Why are some LNAV/VNAV minimums lower than the LPV minimums for the same approach? See the RNAV (GPS) Rwy 5 approach at Scott Municipal (KSCX).

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    $\begingroup$ Because TERPS criteria are weird and don't always seem to make much sense. $\endgroup$
    – Ralph J
    Commented Jan 2, 2017 at 15:36
  • $\begingroup$ What's even more interesting is that the VGSI (PAPI) GP is below the RNAV GP... $\endgroup$ Commented Jan 3, 2017 at 2:40

2 Answers 2


From what I could find out, it looks like they're unusual cases produced by the obstacle clearance calculations. There's a lengthy thread on PoA about it and the main points I saw are:

  • LNAV/VNAV and LPV approaches are designed differently (the specifications are in FAA Order 8260.58)
  • The Obstacle Clearance Surface (OCS; an imaginary zone that must be free of obstacles) is shaped differently for each approach type
  • The OCS isn't at a fixed angle: it depends on the designer's choice of glideslope angle (e.g. for terrain clearance) and - in the case of LNAV/VNAV - on the prevailing temperatures at the airport
  • The two approach types have decision points at different distances from the runway threshold, which also affects the glideslope requirements
  • The resulting OCS may be at a higher angle for LNAV/VNAV than for LPV

The FAA Order has a lot of formulae to work it all out, but apparently the result is that if the calculations come out in a certain way and there's an obstacle close to the runway, it can penetrate the LPV OCS but not the LNAV/VNAV OCS. That means the LPV DA then has to be made higher.

In the PoA thread, every example of an approach with LPV minimums above LNAV/VNAV has an obstacle close to the runway. But the consensus was that the LPV minimums being higher than LNAV/VNAV is still very unusual overall.

Finally, although this isn't exactly the same scenario, an old FAA article on GPS approaches mentioned that the minimums aren't always what you would expect:

While [varying the obstacle clearance for an LNAV/VNAV approach] occasionally results in minima higher than the LNAV minima, the added safety benefit of a stabilized descent outweighs the difference in minimums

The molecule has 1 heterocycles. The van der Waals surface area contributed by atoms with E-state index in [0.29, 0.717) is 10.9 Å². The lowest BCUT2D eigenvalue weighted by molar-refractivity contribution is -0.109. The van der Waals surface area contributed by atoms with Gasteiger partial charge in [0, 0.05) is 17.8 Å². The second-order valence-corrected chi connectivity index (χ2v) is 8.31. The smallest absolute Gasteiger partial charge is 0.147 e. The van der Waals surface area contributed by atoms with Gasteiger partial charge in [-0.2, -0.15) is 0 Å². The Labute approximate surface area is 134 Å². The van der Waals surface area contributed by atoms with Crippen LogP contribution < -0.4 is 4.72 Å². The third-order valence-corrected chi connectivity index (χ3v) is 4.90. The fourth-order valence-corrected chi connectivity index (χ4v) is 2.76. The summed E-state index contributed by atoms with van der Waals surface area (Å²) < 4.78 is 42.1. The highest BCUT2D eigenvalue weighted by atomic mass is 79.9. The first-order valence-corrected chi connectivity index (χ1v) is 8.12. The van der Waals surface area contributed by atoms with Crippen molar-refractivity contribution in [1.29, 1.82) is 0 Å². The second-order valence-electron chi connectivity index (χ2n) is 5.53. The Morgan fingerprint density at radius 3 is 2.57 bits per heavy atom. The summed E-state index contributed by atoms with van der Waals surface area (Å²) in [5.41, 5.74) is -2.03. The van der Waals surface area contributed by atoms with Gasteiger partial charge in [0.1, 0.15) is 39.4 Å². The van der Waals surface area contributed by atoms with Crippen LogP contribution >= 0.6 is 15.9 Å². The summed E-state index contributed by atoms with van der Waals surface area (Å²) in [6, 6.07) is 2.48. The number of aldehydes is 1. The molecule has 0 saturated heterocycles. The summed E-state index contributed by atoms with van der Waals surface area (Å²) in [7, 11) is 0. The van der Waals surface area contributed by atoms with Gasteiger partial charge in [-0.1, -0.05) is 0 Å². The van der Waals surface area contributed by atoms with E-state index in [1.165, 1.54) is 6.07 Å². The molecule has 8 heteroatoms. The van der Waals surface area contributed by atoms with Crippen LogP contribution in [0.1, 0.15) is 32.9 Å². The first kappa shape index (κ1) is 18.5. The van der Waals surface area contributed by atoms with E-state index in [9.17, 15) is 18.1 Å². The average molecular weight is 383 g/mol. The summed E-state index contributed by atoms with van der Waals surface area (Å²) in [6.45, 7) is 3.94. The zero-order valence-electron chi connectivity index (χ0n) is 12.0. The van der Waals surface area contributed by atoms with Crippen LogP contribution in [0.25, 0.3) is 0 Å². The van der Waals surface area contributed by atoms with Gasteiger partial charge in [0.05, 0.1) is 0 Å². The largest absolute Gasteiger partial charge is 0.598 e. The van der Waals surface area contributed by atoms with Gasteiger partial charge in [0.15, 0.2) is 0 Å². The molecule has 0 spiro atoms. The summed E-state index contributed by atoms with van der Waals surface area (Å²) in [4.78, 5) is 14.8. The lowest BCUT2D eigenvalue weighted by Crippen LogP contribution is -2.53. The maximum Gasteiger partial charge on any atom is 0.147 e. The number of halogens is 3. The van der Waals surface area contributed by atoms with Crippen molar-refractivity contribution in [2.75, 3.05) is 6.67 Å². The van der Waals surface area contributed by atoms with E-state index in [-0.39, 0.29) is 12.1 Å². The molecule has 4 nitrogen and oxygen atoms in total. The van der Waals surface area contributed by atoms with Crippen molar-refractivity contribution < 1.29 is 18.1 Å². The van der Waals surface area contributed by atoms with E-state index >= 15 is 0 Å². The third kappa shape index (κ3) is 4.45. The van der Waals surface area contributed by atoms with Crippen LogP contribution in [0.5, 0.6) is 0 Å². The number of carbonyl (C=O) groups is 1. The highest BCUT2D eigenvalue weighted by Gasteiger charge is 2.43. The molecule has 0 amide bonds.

(That all refers to altitude, of course. The other part of the minimums is the visibility, but that should increase anyway as the DA and/or category increases. A high, fast aircraft needs to be able to see the runway from further away in order to descend safely.)


I saw an excellent answer here: http://www.askacfi.com/3854/lnav-lower-than-lnavvnav.htm (when you look at the page look for 'LPV') and as it looks to me it has to do with the width of the area evaluated for obstacles that is taken into consideration.

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    $\begingroup$ We try to avoid link-only answers here in case the link breaks, and it's also easier to add comments and explanations. If you can expand a bit on the details of the obstacle considerations, it could be a good answer. $\endgroup$
    – Pondlife
    Commented Jan 2, 2017 at 15:38
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    $\begingroup$ That article addresses why the LPV is generally LOWER than LNAV/VNAV, without discussing a case as asked here where the reverse is true. That atricle is answering the question how an LNAV minimum can be lower than an LNAV/VNAV minimum to the same runway, which it does, although it also brings in LPV as being generally the best solution. Which it generally is, although this doesn't really address the question here. $\endgroup$
    – Ralph J
    Commented Jan 2, 2017 at 19:22
  • $\begingroup$ Good point. So the question in itself should have been flagged for 'why is something true' when it is really false? So, if LPV is seen as the best approach method and yet other approaches have lower minimums I suppose I would edit the question to say something like 'do lower minimums imply a more dependable type of approach'.? $\endgroup$ Commented Jan 3, 2017 at 13:04

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